The district Web site 
is where parents can find curricular information, the Learner Characteristics and teacher Web sites. They can also visit each school's Library Media Center page, which has links to learning resources, many of which can be accessed from a home computer. Read below for more examples of learning with technology. 

* Hadley Library Media Center Co-Director Chris Abbott is teaching students to use the cataloging and search program Destiny to recommend books to their friends and peers, as well as share comments and reviews. The Hadley LMC has also purchased a collection of e-books for students to check out on desktop computers or on their personal mobile devices.
* Willie DiFabio, substitute teacher and former D41 board member, is sharing his hiking adventure on the Appalachian Trail with students via his Web site, Twitter and Skype. Mr. DiFabio shares his daily progress as well as historical and geographical information about the trail. His site includes video interviews he has conducted with hikers and others he has met along the way, as well as photos and links to resources. 
* Abraham Lincoln fifth grade teachers Patty Harte Naus and Brian Pindar have developed a bully-prevention web site based on Ms. Harte Naus's book, "Belden Boy." The book is about Peter McDugal, a boy who attended a one-room school house 100 years ago and who deals with bullying. Students can submit questions online to Peter about bullying-related issues and "Peter" answers.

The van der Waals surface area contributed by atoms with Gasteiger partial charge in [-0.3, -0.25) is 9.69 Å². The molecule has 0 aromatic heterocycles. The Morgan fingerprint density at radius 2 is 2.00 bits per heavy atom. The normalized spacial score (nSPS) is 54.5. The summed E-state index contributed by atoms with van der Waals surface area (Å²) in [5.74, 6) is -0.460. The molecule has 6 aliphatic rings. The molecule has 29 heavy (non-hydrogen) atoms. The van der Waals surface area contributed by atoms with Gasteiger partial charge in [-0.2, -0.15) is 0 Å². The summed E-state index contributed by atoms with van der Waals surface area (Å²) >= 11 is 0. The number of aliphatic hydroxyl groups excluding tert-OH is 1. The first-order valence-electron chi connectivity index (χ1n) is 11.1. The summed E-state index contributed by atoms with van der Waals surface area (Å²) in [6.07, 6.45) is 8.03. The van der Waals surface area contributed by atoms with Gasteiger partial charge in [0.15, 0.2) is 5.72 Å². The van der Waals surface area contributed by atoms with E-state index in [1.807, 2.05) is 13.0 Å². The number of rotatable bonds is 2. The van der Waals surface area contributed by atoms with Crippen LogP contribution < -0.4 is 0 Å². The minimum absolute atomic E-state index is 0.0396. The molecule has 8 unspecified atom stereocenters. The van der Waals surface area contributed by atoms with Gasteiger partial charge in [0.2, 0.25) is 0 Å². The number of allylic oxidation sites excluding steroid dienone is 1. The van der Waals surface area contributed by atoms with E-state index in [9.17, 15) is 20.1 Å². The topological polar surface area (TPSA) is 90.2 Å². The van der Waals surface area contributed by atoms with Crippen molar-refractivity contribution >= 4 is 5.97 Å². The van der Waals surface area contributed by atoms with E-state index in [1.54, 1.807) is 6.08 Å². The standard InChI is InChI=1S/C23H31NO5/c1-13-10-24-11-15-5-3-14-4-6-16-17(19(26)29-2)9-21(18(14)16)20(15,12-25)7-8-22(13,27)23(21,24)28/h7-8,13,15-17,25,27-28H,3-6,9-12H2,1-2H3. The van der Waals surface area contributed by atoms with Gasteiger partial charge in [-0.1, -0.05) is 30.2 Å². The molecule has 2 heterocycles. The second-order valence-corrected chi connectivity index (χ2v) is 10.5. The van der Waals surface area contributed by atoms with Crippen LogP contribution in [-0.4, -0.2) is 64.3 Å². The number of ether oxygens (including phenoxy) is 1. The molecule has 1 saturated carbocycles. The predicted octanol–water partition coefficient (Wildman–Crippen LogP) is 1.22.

* Physical education teachers are using iPad apps that include videos to let kids see what they are doing right and what they can improve.
* Hadley teacher Kelly Lewis's students used the free iPad app Aurasma to post short biographical videos about the subjects of their research. Anyone with the app can scan the photo to access the student's video. The project helped students build skills in research, summarizing and editing, and combined technology, literacy and social studies.
* Hadley music teacher Paul Marchese's students used iPads and the GarageBand app to create "covers" of favorite rock tunes. They created their own electronic instrumentation and recorded their own voiceovers. Each "cover" was displayed the on the Smart Board, with diagnostic imaging looking much like a patient monitoring system.


Join the Churchill School Environmental Club and the Glen Ellyn Park District Environmental Club for ECO - Friendly Fun Day on May 12. Click here for more information on this free event. 

The Village of Glen Ellyn is maintaining a Web site for information on the Hawthorne Blvd. construction project. Bookmark it for easy reference.

Have you checked E-Backpack lately? There are postings of district and community events and opportunities, including educational and recreational activities for the whole family. Postings are updated frequently.

Please direct your questions or comments to District 41 Director of Communications and Grants Julie Worthen at jworthen@d41.org. We ask that you do not reply directly to this email. Thank you!